Partner Ida Jane Ash, buried together

Queer Places:
2533 Greenbriar Ln, Costa Mesa, CA 92626, Stati Uniti
Oakland Cemetery, 248 Oakland Ave SE, Atlanta, GA 30312, Stati Uniti

Image result for Orelia Key BellOrelia Key Bell (April 8, 1864 – June 2, 1959) was an American poet, author of the Christian Science "Millennium Hymn" (1893) and "Poems" (1895). She lived for more than 50 years with her companion, Ida Jane Ash, first in Atlanta and then California, and they are buried alongside each other in the Historical Atlanta Oakwood Cemetery.

Orelia Key Bell was born in Atlanta, Georgia, on April 8, 1864, to Colonel Marcus Aurelius Bell (1828–1885) and Mary Jane Hulsey (1837–1901),[1] in the Bell mansion, a stately Southern home in the heart of the city built in 1860. The house became historic soon after Bell's birth, as the headquarters of General William Tecumseh Sherman's engineering corps led by Captain Orlando M. Poe, and the room in which she was born and spent the first three months of her life was that used by General Sherman as a stable for his favorite colt.[2] The house was made of "plaster-covered stone marbleized in shades of blue, yellow, and red" and thus nicknamed the "Calico House".[3] The house was demolished in 1925.[4]

Both sides of Bell's family were from the gentry, and she was very thoroughly educated. Even when her family lost their financial security she managed to support herself and reach the fame through her poetry.[2]

Her warmest recognition from the press came from Richard Watson Gilder of The Century Magazine, Page M. Baker of the New Orleans Times-Democrat, Charles Anderson Dana of the New York Sun, Miriam Leslie, Henry W. Grady, and Thaddeus E. Horton, and her own home paper, The Atlanta Journal-Constitution.[2]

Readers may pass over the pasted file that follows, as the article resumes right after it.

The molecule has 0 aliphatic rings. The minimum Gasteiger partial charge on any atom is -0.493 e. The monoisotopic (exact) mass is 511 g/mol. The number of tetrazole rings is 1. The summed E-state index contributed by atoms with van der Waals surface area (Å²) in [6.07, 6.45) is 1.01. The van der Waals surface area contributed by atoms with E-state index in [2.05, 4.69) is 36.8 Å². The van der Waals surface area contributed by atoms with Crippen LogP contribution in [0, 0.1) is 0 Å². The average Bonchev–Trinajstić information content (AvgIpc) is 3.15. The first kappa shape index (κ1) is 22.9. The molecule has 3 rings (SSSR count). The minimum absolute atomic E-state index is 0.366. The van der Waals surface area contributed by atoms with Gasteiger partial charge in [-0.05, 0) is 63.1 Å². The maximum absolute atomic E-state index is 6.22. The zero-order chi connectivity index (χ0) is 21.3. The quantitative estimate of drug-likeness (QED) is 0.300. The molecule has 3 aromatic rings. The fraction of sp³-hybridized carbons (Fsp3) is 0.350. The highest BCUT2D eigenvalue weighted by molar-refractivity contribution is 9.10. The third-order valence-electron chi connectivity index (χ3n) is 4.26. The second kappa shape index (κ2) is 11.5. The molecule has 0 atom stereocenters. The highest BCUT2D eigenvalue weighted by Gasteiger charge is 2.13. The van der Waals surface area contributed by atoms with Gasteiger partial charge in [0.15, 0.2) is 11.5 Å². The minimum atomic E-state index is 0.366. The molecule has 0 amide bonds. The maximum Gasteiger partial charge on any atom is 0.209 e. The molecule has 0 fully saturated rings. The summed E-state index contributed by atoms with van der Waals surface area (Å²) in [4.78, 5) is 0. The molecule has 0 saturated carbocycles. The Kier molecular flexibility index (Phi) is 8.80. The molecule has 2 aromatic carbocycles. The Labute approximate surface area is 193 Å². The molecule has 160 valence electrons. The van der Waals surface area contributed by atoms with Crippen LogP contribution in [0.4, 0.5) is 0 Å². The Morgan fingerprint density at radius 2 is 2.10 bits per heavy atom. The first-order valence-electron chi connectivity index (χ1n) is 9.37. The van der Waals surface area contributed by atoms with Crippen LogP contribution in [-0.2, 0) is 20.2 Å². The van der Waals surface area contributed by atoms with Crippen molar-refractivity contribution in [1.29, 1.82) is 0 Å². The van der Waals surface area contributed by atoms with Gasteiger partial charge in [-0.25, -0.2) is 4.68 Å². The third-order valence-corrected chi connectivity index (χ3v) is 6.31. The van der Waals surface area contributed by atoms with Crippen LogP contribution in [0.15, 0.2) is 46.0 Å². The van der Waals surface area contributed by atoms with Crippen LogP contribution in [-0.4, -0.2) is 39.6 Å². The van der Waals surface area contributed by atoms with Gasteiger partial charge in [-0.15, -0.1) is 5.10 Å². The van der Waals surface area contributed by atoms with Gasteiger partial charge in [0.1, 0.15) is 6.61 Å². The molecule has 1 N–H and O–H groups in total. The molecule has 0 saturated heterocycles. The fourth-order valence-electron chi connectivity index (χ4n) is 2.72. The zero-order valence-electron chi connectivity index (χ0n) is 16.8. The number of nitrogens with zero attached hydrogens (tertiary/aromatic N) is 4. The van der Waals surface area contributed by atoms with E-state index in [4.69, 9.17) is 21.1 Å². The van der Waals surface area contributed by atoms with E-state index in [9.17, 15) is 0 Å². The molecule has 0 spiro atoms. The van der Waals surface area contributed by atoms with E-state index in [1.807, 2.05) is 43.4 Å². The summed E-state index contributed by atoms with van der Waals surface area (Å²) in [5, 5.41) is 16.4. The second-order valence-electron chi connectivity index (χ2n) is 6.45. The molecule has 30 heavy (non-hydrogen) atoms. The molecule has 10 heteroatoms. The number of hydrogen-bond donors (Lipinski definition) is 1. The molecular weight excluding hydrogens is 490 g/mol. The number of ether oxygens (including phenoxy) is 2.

Her poem "Maid and Matron" was used by Hortense Rhéa during her performances. Bell was friends with Sue Harper, wife of Livingston Mims; Harper was the leader of the Christian Science movement in the South and founder of the first Church of Christ (Scientist) in Georgia; to her Bell owed the inspiration of her most enduring work, the International Series of Christian Science Hymns. "Millennium Hymn", published in February 1893 in the Christian Science Journal, is one of them.[2][5]

In 1942 she collaborated with British poet Alfred Noyes to publish a "patriotic leaflet". Her poem, "The Tocsin Sounds" is "dedicated to President Franklin D. Roosevelt as Commander in Chief".[6][1]

Later in life, she "developed the art of transcribing her poems in gold leaf in china plate". Several works are exhibited at the Atlanta Historical Society, among other venues. She was awarded a bronze medal at the Cotton States and International Exposition in Atlanta.[7][1]

She was an early active member of Pasadena's Browning Society, a poetry appreciation group.[6]

In 1895 Bell published Poems of Orelia Key Bell, and the volume is dedicated, among others, to "Ida Ash, whose affection and encouragement have been among the chief sources of my inspiration".[8][1]

One poem, "Ida Ash", is under the section "The Heavenly Muse", and Ash is also named in the poem "At Mount Enota's Laurel'd Base" under the section "Melodies in Minor Key":[8]

On October 12, 1895, at the closing session of the Professional Work of Women National Council's Work, a selection of poems by Bell were recited by Ash and by her pupils, Lucille Atkinson and Mamie Tolbert. A newspaper noted that Bell's "popularity in the literary world was evident from the representative number of literary people present who heard with deep appreciation the delicate expressions of her poetic mind".[9]

Orelia Key Bell never married and she lived with Ida Jane Ash (April 9, 1874 – August 3, 1948). Orelia Key Bell and Ida Ash, by the newspapers tagged as lifelong friend and amanuensis, moved to Pasadena prior to World War I and later lived at 2533 Greenbriar Lane, Costa Mesa, California.[6][7][1]

Orelia Key Bell died on June 2, 1959, and is buried at Oakland Cemetery (Atlanta) in the Bell family plot alongside Ida Jane Ash.[6][7]

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  1. https://en.wikipedia.org/wiki/Orelia_Key_Bell#References